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Columbia Spectator Staff

She preserved the "American way" by mobilizing people to uphold values like equal rights and freedom of speech. She testified before the Supreme Court in 1992 in Planned Parenthood v. Casey, helping to protect a woman's legal right to reproductive choice. Now, civil rights attorney Kathryn Kolbert, previously president of People for the American Way, aims to use her experiences to strengthen students' leadership skills as director of Barnard's Athena Center, the newly revamped Barnard Leadership Initiative. "I've been long interested in women's leadership, both because I was very much a part of the national women's movement and worked for a great number of years to improve the status of women through that work," Kolbert said. "I've always been interested in how we can change society and what women can contribute." In April, Barnard President Debora Spar circulated a proposal to modify BLI, an interdisciplinary program that joins curricular and co-curricular opportunities to give women leadership skills. The program was overseen by the faculty committee for the BLI, with economics professor Alan Dye as director then. Spar's proposal suggested offering courses emphasizing different components of women's leadership, an extracurricular component with diverse internships, and a capstone seminar taught by the director. Kolbert has both classroom and courtroom experience—she has lectured at many universities and oversaw a program on law and American life at the University of Pennsylvania's Annenberg Public Policy Center. She produced an award-winning program for National Public Radio and co-founded and served as vice president of the Center for Reproductive Law and Policy, where she oversaw domestic court cases and public policy programs. Kolbert has also served as the state coordinating counsel of the ACLU's Reproductive Freedom Project in New York and as a staff attorney with the Women's Law Project and Community Legal Services of Philadelphia. Known to many as "Kitty," Kolbert learned of the Barnard position through a New York Times advertisement. A search committee comprising faculty and students was recruited to select a candidate from over 80 applicants to direct the Athena Center. "We had a team of students, both from SGA and the community, interview a number of candidates, and Professor Kolbert was an extremely good candidate," Katie Palillo, BC '10 and Student Government Association president, said. According to Spar, the committee had to ensure "it was someone who not only had great commitment and intelligence but someone who had a real track record of getting things done." Amy Chen, BC '10 and SGA vice president for student activities, and Giselle Leon, BC '10 and vice president for communications, who sat on the committee, sought a candidate who was both compatible with students and invested in the mission of the program. "We were definitely looking for someone who shows experience in leadership, passion for working with students, someone who understands the Barnard community, to develop what resources are already available on campus," Chen said. "I was looking for someone who was accessible to students—not just students [who are] part of BLI and Athena, [but] people who are interested in the mission," Leon said. Kolbert said she saw the position as an opportunity to push Barnard women to aggressively pursue reform. "I had an opportunity to be a contributing member to that movement, and I feel very strongly that students in our schools across the country need to step up and take a strong role in making change," Kolbert said. "The Athena Center has an opportunity to become the premier center on leadership in the country." As part of her role, Kolbert will teach a senior seminar in the spring. APPENDED: An earlier version of this article misstated Amy Chen's position as SGA's Vice President for Student Affairs. Rather, she is Vice President for Student Activities. Spectator regrets the error.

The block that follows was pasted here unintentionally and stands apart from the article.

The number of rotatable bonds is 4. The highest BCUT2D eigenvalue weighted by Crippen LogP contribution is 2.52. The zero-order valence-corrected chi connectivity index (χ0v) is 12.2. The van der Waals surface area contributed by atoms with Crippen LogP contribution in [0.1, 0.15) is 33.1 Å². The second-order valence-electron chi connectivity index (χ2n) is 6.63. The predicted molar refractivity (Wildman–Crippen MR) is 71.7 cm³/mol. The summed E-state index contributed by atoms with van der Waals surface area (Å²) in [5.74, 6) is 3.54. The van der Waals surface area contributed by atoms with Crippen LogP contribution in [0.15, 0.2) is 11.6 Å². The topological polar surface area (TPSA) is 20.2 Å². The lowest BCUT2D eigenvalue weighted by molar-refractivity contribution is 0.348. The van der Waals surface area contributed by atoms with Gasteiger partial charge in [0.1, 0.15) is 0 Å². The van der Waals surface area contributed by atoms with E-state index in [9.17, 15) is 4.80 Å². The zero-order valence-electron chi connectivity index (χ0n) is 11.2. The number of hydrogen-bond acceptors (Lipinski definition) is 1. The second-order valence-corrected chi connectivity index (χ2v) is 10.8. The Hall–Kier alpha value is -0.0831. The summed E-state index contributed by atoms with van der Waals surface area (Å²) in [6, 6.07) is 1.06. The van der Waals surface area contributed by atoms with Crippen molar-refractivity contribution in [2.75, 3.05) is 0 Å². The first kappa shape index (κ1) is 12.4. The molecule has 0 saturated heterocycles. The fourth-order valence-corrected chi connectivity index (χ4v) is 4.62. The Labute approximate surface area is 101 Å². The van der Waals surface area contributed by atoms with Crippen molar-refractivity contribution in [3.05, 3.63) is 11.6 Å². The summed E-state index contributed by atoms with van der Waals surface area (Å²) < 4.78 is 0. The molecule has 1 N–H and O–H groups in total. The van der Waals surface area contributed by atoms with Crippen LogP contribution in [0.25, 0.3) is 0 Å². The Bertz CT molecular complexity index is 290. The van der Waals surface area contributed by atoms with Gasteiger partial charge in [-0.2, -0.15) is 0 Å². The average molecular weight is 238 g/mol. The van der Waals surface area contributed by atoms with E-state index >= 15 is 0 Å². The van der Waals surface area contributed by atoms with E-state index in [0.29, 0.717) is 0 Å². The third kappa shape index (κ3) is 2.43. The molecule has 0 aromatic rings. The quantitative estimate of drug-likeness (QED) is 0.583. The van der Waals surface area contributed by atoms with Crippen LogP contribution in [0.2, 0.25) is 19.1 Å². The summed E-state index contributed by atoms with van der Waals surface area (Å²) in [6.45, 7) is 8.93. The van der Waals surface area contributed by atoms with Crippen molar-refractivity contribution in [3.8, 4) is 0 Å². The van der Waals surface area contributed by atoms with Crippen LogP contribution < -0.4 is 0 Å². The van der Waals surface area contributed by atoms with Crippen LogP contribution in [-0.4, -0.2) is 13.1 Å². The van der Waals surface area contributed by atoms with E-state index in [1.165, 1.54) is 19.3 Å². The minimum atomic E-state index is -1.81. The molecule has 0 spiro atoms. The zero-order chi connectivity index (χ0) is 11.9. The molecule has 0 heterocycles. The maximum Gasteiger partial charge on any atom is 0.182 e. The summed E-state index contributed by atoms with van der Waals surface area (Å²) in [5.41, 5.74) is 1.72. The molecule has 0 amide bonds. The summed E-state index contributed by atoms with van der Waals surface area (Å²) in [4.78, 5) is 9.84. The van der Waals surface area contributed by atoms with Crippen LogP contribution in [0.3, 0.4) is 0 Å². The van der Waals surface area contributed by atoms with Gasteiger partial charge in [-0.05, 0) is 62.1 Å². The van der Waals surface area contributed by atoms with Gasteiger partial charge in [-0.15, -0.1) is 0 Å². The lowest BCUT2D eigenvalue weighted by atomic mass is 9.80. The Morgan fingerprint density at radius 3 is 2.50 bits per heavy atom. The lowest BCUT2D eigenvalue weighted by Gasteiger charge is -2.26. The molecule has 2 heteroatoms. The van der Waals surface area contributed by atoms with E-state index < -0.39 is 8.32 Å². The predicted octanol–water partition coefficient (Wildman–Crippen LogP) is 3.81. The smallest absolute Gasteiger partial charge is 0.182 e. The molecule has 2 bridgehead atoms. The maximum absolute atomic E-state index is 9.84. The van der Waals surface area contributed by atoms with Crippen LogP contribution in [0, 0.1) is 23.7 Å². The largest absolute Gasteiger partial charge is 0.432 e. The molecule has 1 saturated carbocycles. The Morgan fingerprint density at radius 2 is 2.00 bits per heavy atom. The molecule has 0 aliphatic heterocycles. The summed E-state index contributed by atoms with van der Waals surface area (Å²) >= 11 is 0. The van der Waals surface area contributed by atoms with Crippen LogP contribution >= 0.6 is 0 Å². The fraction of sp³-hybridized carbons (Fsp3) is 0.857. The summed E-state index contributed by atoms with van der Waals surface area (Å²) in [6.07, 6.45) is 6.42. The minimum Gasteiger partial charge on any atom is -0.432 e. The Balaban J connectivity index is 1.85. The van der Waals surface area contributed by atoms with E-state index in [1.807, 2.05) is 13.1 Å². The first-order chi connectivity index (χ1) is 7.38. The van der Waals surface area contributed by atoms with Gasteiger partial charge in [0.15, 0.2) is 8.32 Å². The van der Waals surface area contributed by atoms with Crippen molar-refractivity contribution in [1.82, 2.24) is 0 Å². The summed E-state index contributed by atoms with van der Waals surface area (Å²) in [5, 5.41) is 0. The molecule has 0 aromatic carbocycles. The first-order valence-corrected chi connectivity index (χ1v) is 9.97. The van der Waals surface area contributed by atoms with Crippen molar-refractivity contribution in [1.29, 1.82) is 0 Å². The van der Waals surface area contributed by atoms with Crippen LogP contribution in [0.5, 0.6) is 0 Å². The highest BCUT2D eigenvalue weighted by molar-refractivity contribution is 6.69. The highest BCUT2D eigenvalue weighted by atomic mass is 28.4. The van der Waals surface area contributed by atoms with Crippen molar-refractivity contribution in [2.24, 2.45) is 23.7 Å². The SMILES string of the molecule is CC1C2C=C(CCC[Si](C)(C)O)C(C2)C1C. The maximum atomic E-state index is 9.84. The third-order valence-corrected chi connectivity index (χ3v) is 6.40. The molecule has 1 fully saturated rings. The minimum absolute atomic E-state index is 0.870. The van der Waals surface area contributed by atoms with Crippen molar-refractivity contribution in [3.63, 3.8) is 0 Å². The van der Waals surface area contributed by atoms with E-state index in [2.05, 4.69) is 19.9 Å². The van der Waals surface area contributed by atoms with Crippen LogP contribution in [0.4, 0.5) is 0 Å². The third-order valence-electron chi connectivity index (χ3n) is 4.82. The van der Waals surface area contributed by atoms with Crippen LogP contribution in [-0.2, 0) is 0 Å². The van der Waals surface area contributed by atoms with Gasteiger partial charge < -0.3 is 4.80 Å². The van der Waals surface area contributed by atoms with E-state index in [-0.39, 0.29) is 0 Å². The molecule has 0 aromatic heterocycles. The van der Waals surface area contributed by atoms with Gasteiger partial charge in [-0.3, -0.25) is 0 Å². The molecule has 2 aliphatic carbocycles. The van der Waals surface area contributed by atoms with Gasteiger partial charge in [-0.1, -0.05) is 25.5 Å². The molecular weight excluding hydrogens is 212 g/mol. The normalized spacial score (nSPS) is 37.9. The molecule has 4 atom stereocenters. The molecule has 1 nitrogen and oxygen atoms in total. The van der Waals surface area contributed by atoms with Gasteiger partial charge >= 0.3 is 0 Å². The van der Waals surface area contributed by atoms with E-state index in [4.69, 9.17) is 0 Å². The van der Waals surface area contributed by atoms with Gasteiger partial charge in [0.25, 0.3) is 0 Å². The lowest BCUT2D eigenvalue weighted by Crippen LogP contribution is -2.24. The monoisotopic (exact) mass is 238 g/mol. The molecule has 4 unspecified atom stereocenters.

SGA Debora Spar Barnard Athena Center
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